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The Mass Media

The Mass Media

The Mass Media

“The Way, Way Back” is a Must-See

On the way to the beach
On the way to the beach

Well-written, perfectly casted, and hilarious, “The Way, Way Back” may be one of the best films of the summer. 
Written and directed by Nat Faxon and Jim Rash, who both won an Oscar for Best Adapted Screenplay with “The Descendents,” the film is about Duncan, a shy and awkward teenager played by Liam James. Duncan is spending the summer at a beach house with his mother, Pam (Toni Collette), her boyfriend Trent (Steve Carell), and Trent’s daughter Steph (Zoe Levin).
The tone of the movie is established in the very first scene during the drive to the beach house. While Pam and Steph sleep, Trent asks Duncan, who is sitting in the way back of the station wagon in a seat that faces the back window, what he rates himself on a scale from one to ten. Duncan, baffled by the question, unconfidently replies “six.” Trent shoots back with his opinion that Duncan is more of a “three.” 

Not wanting to be around Trent, Duncan bikes around the town and finds solace at a water park and in the owner Owen, played hilariously by Sam Rockwell.  Instead of finding a family with his mom’s boyfriend and his daughter, Duncan finds a family in the group of characters at the water park.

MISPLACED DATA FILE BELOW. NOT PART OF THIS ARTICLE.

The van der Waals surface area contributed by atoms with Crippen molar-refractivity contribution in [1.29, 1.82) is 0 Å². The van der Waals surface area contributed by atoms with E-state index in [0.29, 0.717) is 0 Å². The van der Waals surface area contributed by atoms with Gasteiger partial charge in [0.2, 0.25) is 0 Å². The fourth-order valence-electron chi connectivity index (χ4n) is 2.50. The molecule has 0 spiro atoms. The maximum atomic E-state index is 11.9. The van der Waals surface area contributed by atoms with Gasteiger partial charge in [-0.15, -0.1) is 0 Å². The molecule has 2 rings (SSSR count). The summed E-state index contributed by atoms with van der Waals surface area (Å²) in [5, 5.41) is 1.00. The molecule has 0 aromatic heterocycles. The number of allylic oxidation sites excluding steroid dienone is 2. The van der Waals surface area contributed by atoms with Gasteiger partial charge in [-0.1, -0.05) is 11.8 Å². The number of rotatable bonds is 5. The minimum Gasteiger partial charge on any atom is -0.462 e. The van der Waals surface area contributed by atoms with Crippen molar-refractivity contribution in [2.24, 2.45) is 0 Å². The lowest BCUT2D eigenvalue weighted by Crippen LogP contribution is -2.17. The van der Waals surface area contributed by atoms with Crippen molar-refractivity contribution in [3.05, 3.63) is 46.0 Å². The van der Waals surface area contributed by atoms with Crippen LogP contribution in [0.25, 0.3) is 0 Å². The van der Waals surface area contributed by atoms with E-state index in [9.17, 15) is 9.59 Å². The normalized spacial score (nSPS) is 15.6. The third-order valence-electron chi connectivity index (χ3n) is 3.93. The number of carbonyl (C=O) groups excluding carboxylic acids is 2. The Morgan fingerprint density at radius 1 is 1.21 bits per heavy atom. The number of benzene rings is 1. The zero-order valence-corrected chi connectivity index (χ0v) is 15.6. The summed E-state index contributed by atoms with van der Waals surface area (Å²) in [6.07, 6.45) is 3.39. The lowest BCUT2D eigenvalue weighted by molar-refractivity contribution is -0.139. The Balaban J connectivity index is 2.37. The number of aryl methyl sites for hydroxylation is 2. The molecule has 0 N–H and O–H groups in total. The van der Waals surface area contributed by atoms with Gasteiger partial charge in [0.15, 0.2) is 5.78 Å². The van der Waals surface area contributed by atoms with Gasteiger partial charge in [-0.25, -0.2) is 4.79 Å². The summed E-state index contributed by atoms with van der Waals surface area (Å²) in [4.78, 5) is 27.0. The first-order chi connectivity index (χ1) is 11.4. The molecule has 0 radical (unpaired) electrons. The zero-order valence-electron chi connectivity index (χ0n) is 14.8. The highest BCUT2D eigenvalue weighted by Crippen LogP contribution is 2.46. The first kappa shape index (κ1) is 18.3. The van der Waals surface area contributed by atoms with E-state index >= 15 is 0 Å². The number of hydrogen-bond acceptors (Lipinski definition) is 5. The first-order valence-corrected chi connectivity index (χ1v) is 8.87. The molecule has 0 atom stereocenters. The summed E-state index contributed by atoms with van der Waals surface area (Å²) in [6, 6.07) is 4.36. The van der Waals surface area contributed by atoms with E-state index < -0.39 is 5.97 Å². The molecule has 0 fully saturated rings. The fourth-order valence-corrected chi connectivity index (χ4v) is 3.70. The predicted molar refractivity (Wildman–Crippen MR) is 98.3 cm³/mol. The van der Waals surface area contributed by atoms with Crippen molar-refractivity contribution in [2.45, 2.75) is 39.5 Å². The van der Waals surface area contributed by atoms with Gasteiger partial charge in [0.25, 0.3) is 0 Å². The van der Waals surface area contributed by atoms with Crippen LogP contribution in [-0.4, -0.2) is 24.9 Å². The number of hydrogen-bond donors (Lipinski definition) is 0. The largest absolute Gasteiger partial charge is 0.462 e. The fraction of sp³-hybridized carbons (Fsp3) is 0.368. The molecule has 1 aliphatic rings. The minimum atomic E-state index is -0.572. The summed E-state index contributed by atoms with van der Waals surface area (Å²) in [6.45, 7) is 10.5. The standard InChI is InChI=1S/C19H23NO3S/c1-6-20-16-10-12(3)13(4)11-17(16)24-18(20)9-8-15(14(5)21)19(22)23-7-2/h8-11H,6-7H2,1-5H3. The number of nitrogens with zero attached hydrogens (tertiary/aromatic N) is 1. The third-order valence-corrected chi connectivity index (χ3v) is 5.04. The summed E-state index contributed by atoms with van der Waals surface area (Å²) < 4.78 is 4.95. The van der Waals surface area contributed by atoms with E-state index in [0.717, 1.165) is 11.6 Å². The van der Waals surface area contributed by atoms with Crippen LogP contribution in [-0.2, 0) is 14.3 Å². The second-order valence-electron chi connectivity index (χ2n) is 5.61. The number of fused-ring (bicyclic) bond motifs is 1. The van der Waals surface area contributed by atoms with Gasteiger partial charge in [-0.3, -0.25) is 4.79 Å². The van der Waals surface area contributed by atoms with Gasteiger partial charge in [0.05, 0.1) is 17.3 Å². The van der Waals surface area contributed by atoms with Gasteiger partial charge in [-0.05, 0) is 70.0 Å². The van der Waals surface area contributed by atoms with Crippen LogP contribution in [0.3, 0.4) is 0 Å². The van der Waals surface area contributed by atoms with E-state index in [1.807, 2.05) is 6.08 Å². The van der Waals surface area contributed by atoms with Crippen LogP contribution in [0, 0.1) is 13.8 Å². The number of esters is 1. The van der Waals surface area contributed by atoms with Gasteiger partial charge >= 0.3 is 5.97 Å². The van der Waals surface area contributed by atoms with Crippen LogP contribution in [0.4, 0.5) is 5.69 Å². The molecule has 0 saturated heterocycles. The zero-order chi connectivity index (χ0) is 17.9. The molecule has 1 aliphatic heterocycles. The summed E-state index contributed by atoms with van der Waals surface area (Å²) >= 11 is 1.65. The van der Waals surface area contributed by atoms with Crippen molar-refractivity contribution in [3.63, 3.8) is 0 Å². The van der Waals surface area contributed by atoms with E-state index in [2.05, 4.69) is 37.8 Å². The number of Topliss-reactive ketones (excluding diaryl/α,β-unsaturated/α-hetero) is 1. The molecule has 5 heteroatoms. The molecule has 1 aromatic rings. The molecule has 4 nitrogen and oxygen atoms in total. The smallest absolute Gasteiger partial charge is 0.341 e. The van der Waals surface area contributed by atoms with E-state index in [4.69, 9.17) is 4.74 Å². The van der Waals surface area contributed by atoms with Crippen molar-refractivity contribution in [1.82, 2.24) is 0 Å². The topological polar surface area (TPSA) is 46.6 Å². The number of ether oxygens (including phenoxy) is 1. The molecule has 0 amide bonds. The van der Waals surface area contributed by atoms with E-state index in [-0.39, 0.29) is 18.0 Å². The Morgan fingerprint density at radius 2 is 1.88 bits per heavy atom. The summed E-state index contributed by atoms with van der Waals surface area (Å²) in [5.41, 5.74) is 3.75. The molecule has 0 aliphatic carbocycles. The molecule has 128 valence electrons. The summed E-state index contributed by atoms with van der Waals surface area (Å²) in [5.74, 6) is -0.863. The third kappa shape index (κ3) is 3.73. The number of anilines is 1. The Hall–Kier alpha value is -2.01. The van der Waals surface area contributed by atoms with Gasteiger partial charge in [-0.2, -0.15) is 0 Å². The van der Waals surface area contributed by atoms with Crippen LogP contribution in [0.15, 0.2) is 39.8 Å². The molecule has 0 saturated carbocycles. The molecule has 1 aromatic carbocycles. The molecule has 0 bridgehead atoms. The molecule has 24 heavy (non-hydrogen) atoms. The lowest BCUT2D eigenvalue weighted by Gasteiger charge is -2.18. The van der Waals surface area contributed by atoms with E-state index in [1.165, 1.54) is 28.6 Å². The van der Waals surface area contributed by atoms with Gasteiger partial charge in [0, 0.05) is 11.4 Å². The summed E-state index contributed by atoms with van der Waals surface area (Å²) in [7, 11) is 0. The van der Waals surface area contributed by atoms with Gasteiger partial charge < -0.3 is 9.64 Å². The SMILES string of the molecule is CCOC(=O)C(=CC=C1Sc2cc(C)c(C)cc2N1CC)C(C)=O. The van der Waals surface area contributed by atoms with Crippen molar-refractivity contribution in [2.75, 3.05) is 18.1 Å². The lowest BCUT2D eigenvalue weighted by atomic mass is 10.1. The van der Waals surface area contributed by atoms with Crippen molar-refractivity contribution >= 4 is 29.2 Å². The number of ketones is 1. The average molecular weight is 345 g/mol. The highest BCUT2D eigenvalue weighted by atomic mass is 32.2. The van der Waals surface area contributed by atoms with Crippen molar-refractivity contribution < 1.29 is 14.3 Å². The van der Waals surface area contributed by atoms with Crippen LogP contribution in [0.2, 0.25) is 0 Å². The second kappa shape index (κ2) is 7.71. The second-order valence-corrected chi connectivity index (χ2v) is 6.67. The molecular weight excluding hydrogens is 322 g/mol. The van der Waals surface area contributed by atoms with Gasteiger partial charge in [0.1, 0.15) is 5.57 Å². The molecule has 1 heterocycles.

Though the plot is a typical coming of age story and predictable, “The Way, Way Back” stands on its own because of great dialogue and characters. It would be difficult to pick which actor played their character best. Both Sam Rockwell as the stream-of-consciousness, fast-talking, silly Owen, and Allison Janney, who played the beach house neighbor with no filter, stole every scene they were in.
Steve Carell plays a great jerk, but James’ performance as Duncan is uncanny. The awkward teen has been done before, but James’s performance is so convincing that viewers may cringe in their seats or cover their faces with embarrassment during Duncan’s painfully awkward moments. His transformation from an introverted teen to a confident young man doesn’t feel forced but natural, which is a testament to James’s acting and Faxon’s and Rush’s directing.
Maya Rudolph also gives a stand-out performance as Caitlin, and Faxon and Rush nailed their bit parts as employees at the water park.
The film doesn’t use special effects or cheap laughs to keep viewers glued to the screen. Instead, “The Way, Way Back” entertains and enthralls viewers with a combination of great writing, directing, and acting.
Make the effort to go see this simple and funny timeless coming of age story told through film at Loews Boston Common, or the Kendall Square Cinema, if you want to support your local independent theater.